Friday, January 25, 2013

Adding To A Feverish Debate

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Photo Credit –CDC PHIL


#6881

 

Long time readers may recall that during the summer of 2011 we looked at a study (see A Feverish Debate) that questioned the conventional wisdom of using antipyretic meds (ibuprofen, acetaminophen or paracetamol, etc) to reduce influenza-related fever.

 

This contrarian view made headlines when researchers from the Wellington based Medical Research Institute of New Zealand, published a paper (Antipyretic therapy for influenza infection—benefit or harm?) in the New Zealand Medical Journal.

 

You can read the entire paper, but their conclusion read:

 

We conclude that there is an insufficient evidence base to support the use of antipyretics in the treatment of fever from influenza infection.

 

The limited evidence that does exist suggests that the administration of antipyretics may have the potential to increase the severity of influenza illness and the risk of mortality.

 

We suggest that randomised controlled trials of the effect of antipyretics in the treatment of influenza are undertaken as an urgent priority.

 

We are still waiting for results from RCTs to support their concerns, but the idea of letting a fever run its course (at least, up to a point) as part of the body’s natural immune system’s defense isn’t new.

 

In a another story - also from 2011 - the American Academy of Pediatrics (AAP) released a report on the use of antipyretics in children, suggesting that we ought not over-treat fevers.

 

Clinical Report—Fever and Antipyretic Use in Children

Janice E. Sullivan, MD, Henry C. Farrar, MD,

ABSTRACT EXCERPTS

Fever in a child is one of the most common clinical symptoms managed by pediatricians and other health care providers and a frequent cause of parental concern. Many parents administer antipyretics even when there is minimal or no fever, because they are concerned that the child must maintain a “normal” temperature.

 

Fever, however, is not the primary illness but is a physiologic mechanism that has beneficial effects in fighting infection. There is no evidence that fever itself worsens the course of an illness or that it causes long-term neurologic complications.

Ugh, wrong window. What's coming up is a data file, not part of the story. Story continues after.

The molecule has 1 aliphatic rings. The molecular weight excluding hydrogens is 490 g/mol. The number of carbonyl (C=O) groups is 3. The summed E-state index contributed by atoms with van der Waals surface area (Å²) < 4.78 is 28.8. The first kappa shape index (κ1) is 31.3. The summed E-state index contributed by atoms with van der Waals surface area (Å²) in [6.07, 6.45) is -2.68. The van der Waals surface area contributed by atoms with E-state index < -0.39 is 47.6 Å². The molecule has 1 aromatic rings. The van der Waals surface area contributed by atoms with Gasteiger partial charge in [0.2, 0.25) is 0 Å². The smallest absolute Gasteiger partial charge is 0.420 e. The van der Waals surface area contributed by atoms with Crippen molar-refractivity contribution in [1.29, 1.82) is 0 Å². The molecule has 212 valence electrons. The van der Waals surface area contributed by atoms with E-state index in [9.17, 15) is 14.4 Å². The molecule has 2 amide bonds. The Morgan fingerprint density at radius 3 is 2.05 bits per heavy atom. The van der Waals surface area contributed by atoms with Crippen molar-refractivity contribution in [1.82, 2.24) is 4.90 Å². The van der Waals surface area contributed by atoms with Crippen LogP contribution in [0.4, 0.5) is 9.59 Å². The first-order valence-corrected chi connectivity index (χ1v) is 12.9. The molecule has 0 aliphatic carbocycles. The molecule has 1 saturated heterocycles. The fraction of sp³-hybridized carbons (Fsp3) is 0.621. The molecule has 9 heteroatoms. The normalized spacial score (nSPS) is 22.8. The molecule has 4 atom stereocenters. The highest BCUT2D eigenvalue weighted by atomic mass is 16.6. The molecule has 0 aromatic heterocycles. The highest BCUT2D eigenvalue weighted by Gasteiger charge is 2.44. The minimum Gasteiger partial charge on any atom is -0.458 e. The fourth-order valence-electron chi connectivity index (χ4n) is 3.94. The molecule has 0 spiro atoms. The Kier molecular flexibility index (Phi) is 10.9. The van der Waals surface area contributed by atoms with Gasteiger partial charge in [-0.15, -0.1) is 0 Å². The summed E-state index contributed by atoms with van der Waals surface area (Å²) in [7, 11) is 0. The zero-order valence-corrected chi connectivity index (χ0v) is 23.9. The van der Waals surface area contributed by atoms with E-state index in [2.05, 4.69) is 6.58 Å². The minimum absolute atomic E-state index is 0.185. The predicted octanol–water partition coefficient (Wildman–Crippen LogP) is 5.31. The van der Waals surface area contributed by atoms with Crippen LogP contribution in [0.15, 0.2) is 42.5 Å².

(Continue . . . .)

 

 

Today, a study appears in the Journal of Pediatrics on another possible (albeit, rare) adverse effect seen in a small number of young children with fever and dehydration at a hospital in Indiana who received treatment with NSAIDs.

 

We’ve a press release from Indiana University that warns the administration of NSAIDs to reduce fever may result in AKI - Acute kidney Injury – in young children.

 

Common anti-fever medications pose kidney injury risk for children

Sick children, especially those with some dehydration from flu or other illnesses, risk significant kidney injury if given drugs such as ibuprofen and naproxen, Indiana University School of Medicine researchers said Friday.

 

In an article published online Jan. 25 by the Journal of Pediatrics, Jason Misurac, M.D., and colleagues from IU and Butler University reported that nearly 3 percent of cases of pediatric acute kidney injury over a decade could be traced directly to having taken the common nonsteroidal anti-inflammatory drugs, or NSAIDs.

 

Although relatively few in terms of percentage of total kidney damage cases, the children with problems associated with NSAIDs included four young patients who needed dialysis, and at least seven who may have suffered permanent kidney damage, the researchers said.